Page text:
Written by Greg Ellifritz
I’ve been watching with interest all the news reports of the ongoing financial collapse in Greece and can’t help but wonder when it will happen here in the USA. Most of you reading this article will be thinking something along the lines of “It can’t happen here.” I’ll remind you that the residents of Cyprus, Venezuela, Argentina, and Bosnia all thought the same thing. They were wrong too.
I don’t much care for talk about the politics and history of the debt crisis, so I’ll just take a look at the impact being felt by the average Greek citizen. If you have missed the news, Greece is almost in economic default. The country can’t pay its bills. Because of that, the government has instituted some controls on money in the country. Banks have been closed and citizens may not withdrawal more than the equivalent of around $65 per day from the ATMs. The restrictions have caused citizens to panic. ATM lines are hundreds of yards long. Many ATMs are empty and have no cash to dispense. Stores and gas stations have sold out of essential goods. Take a look at this article for a good summary of what’s going on.
You don’t want to be caught penniless and without supplies like the majority of Greek citizens if a similar collapse should happen here. It would be smart to have a few critical items that will keep you out of the ATM and supermarket lines if the worst situation happened here. You don’t have to go full “doomsday prepper” about all this. Just have some supplies on hand that will help you get through any emergency that you might be presented with. Here are the very basics that I think everything should have stored in their homes:
1) Cash. Cash is king in an emergency situation. Why would you need cash in a financial collapse when you can use credit or debit cards to pay for whatever you need? Because many stores stopped taking those forms of payment and only accept cash. I would suggest having enough cash hidden in your house to provide for a full month’s worth of food, water, and utility payments for your entire family. Hide the cash well in multiple, unconventional places.
2) Water. In a long term collapse, getting potable water should be a concern. To be best prepared, have at least five gallons of water per family member stored in your house. I use Aquatainers for my storage, but any food-grade plastic container should be fine.
In addition to stored water, you should also have the ability to gather water from rain or other natural sources. Make sure you have a few large buckets and/or a rain barrel catchment system for the gutters on your house.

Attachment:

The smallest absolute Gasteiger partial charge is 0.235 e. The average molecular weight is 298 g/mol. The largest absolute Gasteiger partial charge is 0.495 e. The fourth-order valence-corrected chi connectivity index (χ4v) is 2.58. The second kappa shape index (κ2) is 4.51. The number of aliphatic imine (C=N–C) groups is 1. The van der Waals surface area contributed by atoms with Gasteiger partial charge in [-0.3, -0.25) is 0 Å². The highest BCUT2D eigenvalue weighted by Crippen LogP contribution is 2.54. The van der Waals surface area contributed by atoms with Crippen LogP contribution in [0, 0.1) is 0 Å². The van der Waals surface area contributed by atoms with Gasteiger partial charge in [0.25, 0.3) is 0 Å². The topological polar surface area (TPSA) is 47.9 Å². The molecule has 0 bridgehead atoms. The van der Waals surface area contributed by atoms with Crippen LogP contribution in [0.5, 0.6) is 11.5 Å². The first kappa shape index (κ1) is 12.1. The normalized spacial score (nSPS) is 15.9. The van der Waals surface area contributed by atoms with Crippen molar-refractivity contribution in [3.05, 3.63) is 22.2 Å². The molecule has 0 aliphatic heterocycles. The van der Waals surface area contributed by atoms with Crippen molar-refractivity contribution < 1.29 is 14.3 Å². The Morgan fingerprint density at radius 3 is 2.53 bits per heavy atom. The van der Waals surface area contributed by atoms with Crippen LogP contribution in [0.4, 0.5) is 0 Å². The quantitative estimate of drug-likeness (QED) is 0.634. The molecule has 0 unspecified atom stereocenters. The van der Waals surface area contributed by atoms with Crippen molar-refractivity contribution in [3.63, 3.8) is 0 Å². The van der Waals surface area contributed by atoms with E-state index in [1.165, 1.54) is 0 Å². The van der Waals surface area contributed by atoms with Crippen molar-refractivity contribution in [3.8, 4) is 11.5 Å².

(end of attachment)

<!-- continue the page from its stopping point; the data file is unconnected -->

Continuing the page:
You’ll want a water filter to purify this water as well. There are lots of excellent models on the market. I use the Life Straw Family filter as well as the Katadyn Hiker. If you are on a budget, water purification tablets or plain chlorine bleach can purify your gathered water supplies.
3) Food and a means to cook it. I think you should have at least two weeks worth of food supplies stockpiled for your family. I like the Mountain House brand backpacking foods, because they are tasty. have a 30 year shelf life and only require hot water to prepare. You don’t need to go to that route if costs are a concern. Put away some instant oatmeal, powdered milk, a 20 lb. bag of rice, and a bunch of canned tuna. Your meals won’t be delicious, but they will be adequate to keep you going and it will be cheap and easy to acquire the items on your next grocery shopping trip.
You’ll also need a means to cook if your power goes out. Many folks already have propane grill (with a side burner). That will work fine. Make sure you have an extra tank of propane. A small propane backpacking stove would be a cheap and useful acquisition as well.
4) Battery and electronic chargers. If the power goes out, you’ll want to be able to charge your cell phones, flashlights and small electronic items. I use a Solio solar charger for my phone and iPod. I’ve carried it all over the world. It’s durable and effective. I also have a solar charger for AA batteries to power lights in the house.
5) Medicine. Look again at what is happening in both Greece and Venezuela. People can’t get their prescription drugs from their local pharmacies. It’s prudent to have at least an extra month of any prescription or OTC drug you regularly use. Talk to your doctor about your concerns. He will likely give you an extra script as long as you aren’t asking for controlled drugs. Your insurance may not cover the extra, but it’s worth paying out of pocket for a little security. If your doc won’t write the script, come to my System Collapse medical class and I will teach you some alternate means to legally acquire prescription drugs.
It’s only a matter of time, folks. What is happening across the globe will eventually make it here. Spend a little money now to ensure that you aren’t caught short when it does.
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